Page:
I will try to read more today. I am way behind. I start out every book like this. Slow at first and then I can't stop as I go along. I don't know why I am that way.

I do think the combination of the two ways is interesting. I noticed when he was walking with Gilberte along those paths that she pointed out to him that they were connected.

8billiejean
elokuu 19, 2011, 2:43pm

I just now got to the part of the croissant. That was fabulously written, and it sort of reminded me of the madeleines in the tea from the first book. Nice parallel there. I am only about 25% of the way through. I am starting to get back in the swing of things, though. I am trading off between this book and Tristram Shandy -- another difficult read. I need some more manga!

9billiejean
elokuu 19, 2011, 10:32pm

I liked the comparison of WW1 Paris to Pompeii.

I probably asked this before, but was Mdm Verdurin the one with the braying laugh from the first book? I guess that was foreshadowing.

I hope to get up to the party by the end of tomorrow.

10BookAngel_a
elokuu 19, 2011, 1:17am

I'm just about at the start of the party at Princess Guermantes. I think I'm about 43% done...I think?

You deserve an award for reading Proust at the same time as Tristram Shandy, lol!

I know what you mean about the St. Loup/Gilberte children. The guide said it was because Proust died before he finished editing the last couple volumes. Those mistakes probably would have been corrected if he had lived longer.

What do you mean about dead people coming back to life? Are you referring to Marcel's mistake about Gilberte's telegram? Or did Proust actually make a mistake like that? Refresh my memory, please. :)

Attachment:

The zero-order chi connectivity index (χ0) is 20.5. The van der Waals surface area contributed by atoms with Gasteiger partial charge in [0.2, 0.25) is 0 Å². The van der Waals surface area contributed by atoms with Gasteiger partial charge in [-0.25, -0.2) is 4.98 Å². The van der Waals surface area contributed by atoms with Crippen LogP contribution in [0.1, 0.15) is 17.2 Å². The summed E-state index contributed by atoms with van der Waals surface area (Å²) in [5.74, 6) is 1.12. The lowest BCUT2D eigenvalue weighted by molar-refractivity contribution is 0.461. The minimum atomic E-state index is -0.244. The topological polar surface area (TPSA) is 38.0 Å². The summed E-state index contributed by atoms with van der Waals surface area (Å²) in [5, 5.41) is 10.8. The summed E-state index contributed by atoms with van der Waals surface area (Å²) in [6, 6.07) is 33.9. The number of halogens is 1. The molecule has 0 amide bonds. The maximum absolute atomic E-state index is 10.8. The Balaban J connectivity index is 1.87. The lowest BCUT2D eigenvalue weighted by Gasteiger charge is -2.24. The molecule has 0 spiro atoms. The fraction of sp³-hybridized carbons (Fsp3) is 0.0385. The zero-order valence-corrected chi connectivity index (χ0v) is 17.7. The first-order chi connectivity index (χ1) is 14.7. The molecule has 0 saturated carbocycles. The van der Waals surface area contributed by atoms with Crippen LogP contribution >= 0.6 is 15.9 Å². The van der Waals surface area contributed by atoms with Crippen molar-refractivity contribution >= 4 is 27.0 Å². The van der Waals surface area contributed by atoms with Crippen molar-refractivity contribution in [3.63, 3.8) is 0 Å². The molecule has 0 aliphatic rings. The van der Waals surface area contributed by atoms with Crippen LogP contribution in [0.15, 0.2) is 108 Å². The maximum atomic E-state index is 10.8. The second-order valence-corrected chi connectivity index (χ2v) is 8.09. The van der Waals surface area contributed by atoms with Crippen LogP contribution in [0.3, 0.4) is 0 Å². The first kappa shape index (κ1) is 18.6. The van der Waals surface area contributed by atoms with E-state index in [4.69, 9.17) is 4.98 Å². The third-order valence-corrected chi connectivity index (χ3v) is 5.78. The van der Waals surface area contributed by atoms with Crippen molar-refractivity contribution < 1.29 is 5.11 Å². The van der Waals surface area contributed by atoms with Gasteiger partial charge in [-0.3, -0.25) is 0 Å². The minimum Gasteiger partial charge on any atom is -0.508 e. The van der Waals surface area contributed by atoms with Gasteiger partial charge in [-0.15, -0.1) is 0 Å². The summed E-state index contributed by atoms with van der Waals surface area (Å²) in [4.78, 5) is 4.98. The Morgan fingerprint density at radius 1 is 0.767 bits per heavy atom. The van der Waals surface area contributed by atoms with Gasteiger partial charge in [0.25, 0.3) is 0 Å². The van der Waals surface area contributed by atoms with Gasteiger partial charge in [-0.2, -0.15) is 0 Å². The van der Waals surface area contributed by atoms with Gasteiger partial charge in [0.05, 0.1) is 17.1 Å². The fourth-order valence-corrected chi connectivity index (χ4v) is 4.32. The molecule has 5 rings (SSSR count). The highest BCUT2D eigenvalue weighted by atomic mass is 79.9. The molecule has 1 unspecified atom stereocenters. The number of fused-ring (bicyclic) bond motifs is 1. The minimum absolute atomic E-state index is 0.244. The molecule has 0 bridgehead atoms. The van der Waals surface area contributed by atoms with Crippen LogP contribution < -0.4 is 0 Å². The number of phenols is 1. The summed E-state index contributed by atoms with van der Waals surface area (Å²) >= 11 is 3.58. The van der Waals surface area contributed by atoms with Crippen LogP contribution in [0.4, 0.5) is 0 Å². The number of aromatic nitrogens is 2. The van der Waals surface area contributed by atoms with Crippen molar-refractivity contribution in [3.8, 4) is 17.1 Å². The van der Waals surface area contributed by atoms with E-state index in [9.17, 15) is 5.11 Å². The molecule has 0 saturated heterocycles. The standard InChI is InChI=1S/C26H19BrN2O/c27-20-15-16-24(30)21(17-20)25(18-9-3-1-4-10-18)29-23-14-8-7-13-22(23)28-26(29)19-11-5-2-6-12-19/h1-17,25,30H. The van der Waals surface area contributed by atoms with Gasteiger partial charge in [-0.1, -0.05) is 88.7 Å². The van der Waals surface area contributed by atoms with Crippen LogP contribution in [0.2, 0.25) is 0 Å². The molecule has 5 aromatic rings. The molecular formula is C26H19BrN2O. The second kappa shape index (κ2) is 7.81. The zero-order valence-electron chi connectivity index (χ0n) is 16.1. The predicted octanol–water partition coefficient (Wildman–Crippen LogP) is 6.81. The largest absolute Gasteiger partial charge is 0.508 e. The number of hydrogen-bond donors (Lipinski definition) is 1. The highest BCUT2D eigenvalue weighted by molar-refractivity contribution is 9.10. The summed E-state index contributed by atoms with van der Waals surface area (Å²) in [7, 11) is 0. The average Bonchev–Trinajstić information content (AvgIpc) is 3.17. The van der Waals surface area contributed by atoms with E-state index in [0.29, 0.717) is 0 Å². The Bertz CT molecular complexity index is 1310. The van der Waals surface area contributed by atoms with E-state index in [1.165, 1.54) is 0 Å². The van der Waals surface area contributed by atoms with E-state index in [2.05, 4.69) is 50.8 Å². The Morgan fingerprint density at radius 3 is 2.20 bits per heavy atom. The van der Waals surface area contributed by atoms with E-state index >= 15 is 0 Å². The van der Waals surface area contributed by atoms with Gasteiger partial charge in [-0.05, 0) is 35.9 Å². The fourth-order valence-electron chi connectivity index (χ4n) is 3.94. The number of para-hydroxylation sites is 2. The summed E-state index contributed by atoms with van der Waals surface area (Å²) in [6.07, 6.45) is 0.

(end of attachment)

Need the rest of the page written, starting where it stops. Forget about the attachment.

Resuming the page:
I know that the timeline jumps around a lot, so I know sometimes Proust talks about the future death of a person, when they are actually still alive in his narrative.

I don't think Marcel actually ends up with anyone. I caught several remarks in this book and the last one about him having "some girl" in his rooms. So maybe he gets more lower class girls to come in to his room like he did with Albertine? And he did have that affair with Andree, and some of the other girls of the clan, I believe. But I don't think he will be having any more serious relationships.

I don't think you are behind at all! You are soon going to be ahead of me, lol...you usually always jump ahead of me at the end of the book. Once you get on a roll, you are unstoppable. :)

You know? Mdm Verdurin was probably the one with the braying laugh in the beginning, now that you mention it! I had forgotten about that. I think these later books had mentioned that she stopped laughing as hard as she used to. She just puts her head in her hands and shakes, as if she was convulsed with laughter.